Getting to know more about each other

6.  Most Under Rated Post

I am not sure if I am supposed to take this from my blog stats or in my opinion, so in my opinion and just because this is one of my favourite recipes, it would have to be my post on Carrot Cake Cupcakes.

Carrot Cake Cupcakes

7.  Most Proud of Post

Aah, there is a slight catch with this one  as I have not done the post yet – I will soon, I promise, and just to whet your appetite a little… we have printed a few copies of my book to sell – YAY!  These will be “limited-edition” books as when we do a reprint, we will be changing the format slightly and moving away from a spiral bind to a standard “perfect-bind” oh and we will also have it available as an e-book. 😀

The Omnivore’s Hundred

The Omnivore’s Hundred

Tandy over at Lavender and Lime originally found this on Iky’s Blog.

Tandy wrote:  “Here’s a chance for a little interactivity for all the bloggers out there. Below is a list of 100 things that I think every good omnivore should have tried at least once in their life. The list includes fine food, strange food, everyday food and even some pretty bad food – but a good omnivore should really try it all. Don’t worry if you haven’t, mind you; neither have I, though I’ll be sure to work on it. Don’t worry if you don’t recognise everything in the hundred, either; Wikipedia has the answers.”

Here’s what you need to do:

1) Copy this list into your blog or journal, including these instructions.
2) Bold all the items you’ve eaten.
3) Cross out any items that you would never consider eating.
4) Optional extra: Post a comment linking to your results or link back to this post.

The Very Good Taste’s Omnivore’s Hundred

1. Venison
2. Nettle tea
3. Huevos rancheros
4. Steak tartare
5. Crocodile
6. Black pudding
7. Cheese fondue
8. Carp
9. Borscht
10. Baba ghanoush
11. Calamari
12. Pho
13. PB&J sandwich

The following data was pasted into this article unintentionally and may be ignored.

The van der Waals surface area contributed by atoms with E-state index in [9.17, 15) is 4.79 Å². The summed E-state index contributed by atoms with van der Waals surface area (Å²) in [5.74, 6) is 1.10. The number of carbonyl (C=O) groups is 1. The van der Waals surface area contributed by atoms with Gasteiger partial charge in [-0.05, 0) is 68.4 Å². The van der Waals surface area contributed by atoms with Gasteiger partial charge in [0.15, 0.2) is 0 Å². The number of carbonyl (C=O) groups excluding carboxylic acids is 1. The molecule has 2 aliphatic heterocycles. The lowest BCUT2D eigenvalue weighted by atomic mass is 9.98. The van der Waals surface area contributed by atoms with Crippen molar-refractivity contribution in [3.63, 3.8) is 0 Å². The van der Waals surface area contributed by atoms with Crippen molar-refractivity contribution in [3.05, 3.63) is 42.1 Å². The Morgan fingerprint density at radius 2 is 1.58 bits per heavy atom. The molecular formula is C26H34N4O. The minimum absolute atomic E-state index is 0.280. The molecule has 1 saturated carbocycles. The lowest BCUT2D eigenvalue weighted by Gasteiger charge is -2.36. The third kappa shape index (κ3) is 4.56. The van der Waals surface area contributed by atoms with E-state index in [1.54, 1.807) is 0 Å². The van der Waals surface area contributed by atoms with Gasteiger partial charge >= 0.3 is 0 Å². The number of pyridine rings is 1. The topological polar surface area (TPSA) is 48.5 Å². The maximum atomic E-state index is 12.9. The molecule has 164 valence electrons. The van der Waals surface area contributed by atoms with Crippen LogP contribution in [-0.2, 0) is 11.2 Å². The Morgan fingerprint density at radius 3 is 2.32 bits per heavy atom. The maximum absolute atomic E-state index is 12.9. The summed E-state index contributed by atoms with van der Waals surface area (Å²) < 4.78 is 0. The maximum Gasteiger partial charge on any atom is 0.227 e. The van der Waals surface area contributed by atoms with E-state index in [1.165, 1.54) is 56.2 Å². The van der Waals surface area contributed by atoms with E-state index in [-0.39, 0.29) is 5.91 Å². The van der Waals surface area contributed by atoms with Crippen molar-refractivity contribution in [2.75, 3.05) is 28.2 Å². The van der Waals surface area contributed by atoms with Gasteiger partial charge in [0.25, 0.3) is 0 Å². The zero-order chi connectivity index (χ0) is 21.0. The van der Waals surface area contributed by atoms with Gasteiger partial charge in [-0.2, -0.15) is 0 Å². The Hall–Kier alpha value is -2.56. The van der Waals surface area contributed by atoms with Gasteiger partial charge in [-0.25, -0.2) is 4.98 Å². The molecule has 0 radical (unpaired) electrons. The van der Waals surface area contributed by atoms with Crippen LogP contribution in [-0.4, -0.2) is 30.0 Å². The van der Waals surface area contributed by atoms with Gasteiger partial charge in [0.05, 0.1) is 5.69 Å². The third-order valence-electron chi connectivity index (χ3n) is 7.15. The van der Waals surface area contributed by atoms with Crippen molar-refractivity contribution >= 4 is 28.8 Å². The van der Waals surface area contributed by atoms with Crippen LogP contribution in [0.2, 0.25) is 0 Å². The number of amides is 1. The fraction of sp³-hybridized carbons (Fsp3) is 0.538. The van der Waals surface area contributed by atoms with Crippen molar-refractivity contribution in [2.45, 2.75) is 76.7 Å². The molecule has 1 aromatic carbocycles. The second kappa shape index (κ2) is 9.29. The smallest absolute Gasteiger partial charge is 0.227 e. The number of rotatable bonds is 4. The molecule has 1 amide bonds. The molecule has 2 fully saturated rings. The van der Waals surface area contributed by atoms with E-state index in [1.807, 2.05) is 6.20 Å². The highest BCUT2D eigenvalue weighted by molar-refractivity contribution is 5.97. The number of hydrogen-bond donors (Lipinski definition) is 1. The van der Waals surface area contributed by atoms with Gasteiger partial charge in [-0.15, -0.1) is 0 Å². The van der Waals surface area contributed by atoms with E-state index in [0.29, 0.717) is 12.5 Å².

14. Aloo gobi
15. Hot dog from a street cart
16. Epoisses
17. Black truffle
18. Fruit wine made from something other than grapes
19. Steamed pork buns
20. Pistachio ice cream
21. Heirloom tomatoes
22. Fresh wild berries
23. Foie gras
24. Rice and beans
25. Brawn, or head cheese
26. Raw Scotch Bonnet pepper
27. Dulce de leche
28. Oysters
29. Baklava
30. Bagna cauda
31. Wasabi peas
32. Clam chowder in a sourdough bowl
33. Salted lassi
34. Sauerkraut
35. Root beer float
36. Cognac with a fat cigar
37. Clotted cream tea
38. Vodka jelly/Jell-O
39. Gumbo
40. Oxtail
41. Curried goat
42. Whole insects
43. Phaal
44. Goat’s milk
45. Malt whisky from a bottle worth £60/$120 or more
46. Fugu
47. Chicken tikka masala
48. Eel
49. Krispy Kreme original glazed doughnut
50. Sea urchin
51. Prickly pear
52. Umeboshi
53. Abalone
54. Paneer
55. McDonald’s Big Mac Meal
56. Spaetzle
57. Dirty gin martini
58. Beer above 8% ABV
59. Poutine
60. Carob chips
61. S’mores
62. Sweetbreads
63. Kaolin
64. Currywurst
65. Durian
66. Frogs’ legs
67. Beignets, churros, elephant ears or funnel cake
68. Haggis
69. Fried plantain
70. Chitterlings, or andouillette
71. Gazpacho
72. Caviar and blini
73. Louche absinthe
74. Gjetost, or brunost
75. Roadkill
76. Baijiu
77. Hostess Fruit Pie
78. Snail
79. Lapsang souchong
80. Bellini
81. Tom yum
82. Eggs Benedict
83. Pocky
84. Tasting menu at a three-Michelin-star restaurant.
85. Kobe beef
86. Hare
87. Goulash
88. Flowers
89. Horse
90. Criollo chocolate
91. Spam
92. Soft shell crab
93. Rose harissa
94. Catfish
95. Mole poblano
96. Bagel and lox
97. Lobster Thermidor
98. Polenta
99. Jamaican Blue Mountain coffee
100. Snake